Now, circling back to assault charges…these can and should include ANY form of harassment—whether YOU think it is or isn’t—in which instance one or more people are made to feel uncomfortable, instead of simply irritated. This should not be negotiable, and is not excusable. If it is difficult for you to tell when you are making someone uncomfortable or scared, well, maybe you should stay home.
Hanging around someone who has expressed disinterest, continuing to touch someone who’s already made attempts at getting away from you, or trying to leave with someone who’s told you to piss off 40 times is harassment, whether one or both of you is drunk or not. And in that case, what are you doing getting sloppy anyway? You have a job to do. Shame on you. Fighting with other bands, messing with their equipment or merch (and we’re back to vandalism), or disrespecting the venue count as belligerent harassment as well. And as much as I’d really love to believe we all know better, I see it all the time. And it’s fucking stupid.
But in particular, musicians perving on girls who are clearly uncomfortable is something that simply does not sit right with me. It is a very popular misconception that incredibly tight pants just make you some hyper-desired dynamo, irresistible to women everywhere. No.
There wasn’t much in the way of a local music scene, for me personally anyway, until I was about 14. I started going to the fire hall shows because they were easily accessible and my friends played them often. A band from Virginia was playing one night, and they were okay, but it was clear they were mad about being a supporting band for locals while they were on tour. They got drunk in the parking lot after their set, then came back inside to sell merch.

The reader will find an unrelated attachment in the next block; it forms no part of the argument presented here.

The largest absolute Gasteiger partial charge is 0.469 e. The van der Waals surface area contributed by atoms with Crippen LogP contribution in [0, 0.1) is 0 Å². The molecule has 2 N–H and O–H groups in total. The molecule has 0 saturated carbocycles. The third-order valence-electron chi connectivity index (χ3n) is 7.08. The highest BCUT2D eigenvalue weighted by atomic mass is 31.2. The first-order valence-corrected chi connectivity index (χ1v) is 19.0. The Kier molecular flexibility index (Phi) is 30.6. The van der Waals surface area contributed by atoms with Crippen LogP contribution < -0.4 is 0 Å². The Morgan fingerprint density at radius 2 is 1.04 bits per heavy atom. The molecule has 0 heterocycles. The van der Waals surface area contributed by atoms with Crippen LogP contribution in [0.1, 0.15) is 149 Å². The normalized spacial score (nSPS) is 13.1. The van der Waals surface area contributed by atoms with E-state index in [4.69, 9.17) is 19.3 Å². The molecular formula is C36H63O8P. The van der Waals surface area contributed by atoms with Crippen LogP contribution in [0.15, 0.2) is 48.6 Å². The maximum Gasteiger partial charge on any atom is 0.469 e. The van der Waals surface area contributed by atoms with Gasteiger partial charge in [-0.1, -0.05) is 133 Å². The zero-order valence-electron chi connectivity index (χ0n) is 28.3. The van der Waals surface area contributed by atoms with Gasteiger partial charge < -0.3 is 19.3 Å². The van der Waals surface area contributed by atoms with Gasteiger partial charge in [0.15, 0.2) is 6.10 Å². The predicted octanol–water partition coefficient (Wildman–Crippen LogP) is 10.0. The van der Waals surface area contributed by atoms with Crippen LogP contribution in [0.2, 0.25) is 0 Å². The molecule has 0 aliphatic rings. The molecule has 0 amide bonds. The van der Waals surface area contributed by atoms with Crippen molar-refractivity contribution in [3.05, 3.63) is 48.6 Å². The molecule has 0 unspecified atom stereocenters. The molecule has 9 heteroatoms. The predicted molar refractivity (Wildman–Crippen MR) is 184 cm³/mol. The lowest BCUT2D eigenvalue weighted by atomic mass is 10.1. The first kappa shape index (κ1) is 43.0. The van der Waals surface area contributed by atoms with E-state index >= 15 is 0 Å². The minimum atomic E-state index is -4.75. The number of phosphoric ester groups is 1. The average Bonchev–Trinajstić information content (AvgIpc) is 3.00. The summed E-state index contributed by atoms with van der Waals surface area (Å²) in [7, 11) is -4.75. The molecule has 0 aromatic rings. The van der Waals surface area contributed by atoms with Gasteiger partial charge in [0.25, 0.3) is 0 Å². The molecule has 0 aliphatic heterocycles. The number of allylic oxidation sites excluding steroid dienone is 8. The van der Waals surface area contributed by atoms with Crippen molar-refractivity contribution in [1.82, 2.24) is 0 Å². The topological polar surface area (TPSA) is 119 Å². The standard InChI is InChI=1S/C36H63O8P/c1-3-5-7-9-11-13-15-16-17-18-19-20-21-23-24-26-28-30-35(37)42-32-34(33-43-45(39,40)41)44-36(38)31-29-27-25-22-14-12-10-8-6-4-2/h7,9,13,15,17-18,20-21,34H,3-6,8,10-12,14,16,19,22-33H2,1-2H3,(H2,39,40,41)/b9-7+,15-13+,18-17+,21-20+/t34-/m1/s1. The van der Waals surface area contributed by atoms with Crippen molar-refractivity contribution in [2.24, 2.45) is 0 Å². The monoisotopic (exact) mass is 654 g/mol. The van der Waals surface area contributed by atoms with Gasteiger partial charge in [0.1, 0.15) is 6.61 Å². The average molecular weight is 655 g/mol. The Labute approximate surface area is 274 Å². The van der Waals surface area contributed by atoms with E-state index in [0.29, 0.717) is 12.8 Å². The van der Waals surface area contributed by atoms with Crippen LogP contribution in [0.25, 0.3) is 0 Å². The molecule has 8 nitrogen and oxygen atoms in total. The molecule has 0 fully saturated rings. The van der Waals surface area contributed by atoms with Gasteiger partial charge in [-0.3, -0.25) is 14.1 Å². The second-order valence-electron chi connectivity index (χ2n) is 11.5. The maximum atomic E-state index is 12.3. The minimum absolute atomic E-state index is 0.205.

I was looking at their stuff when their bassist wrapped his arms around me and hugged me from behind. Some people are just huggers, so I laughed it off, assuming he’d let go quickly. His hands moved to my hips and I wiggled away from him as politely as I could. He started chiding me and I told him to leave me alone and it wasn’t until a friend in another band saw what was happening and came over that he let go of my hand. My friend told him I wasn’t interested, he protested. My friend then told him I was only 16 (he had to have been in his mid-20s) and he got angry and loud with me, yelling about how I didn’t tell him that.
It wasn’t my fucking responsibility. I was there to have fun and see a few bands. It is NEVER someone’s responsibility or obligation to release information about themselves to you—whether it’s their name, their age, or their email address for your painfully unnecessary mailing list. Just like it is NEVER someone’s responsibility or obligation to stroke your ego when you’re being a total piece of shit. Got it?
Bill and Ted said it best, I guess: “Be excellent to teach other.” You should know common decency and boundaries, and your music should speak for itself. I hope this has made sense and resonated with you, because it’s important. You wanna save your scene? Start by not being a turd.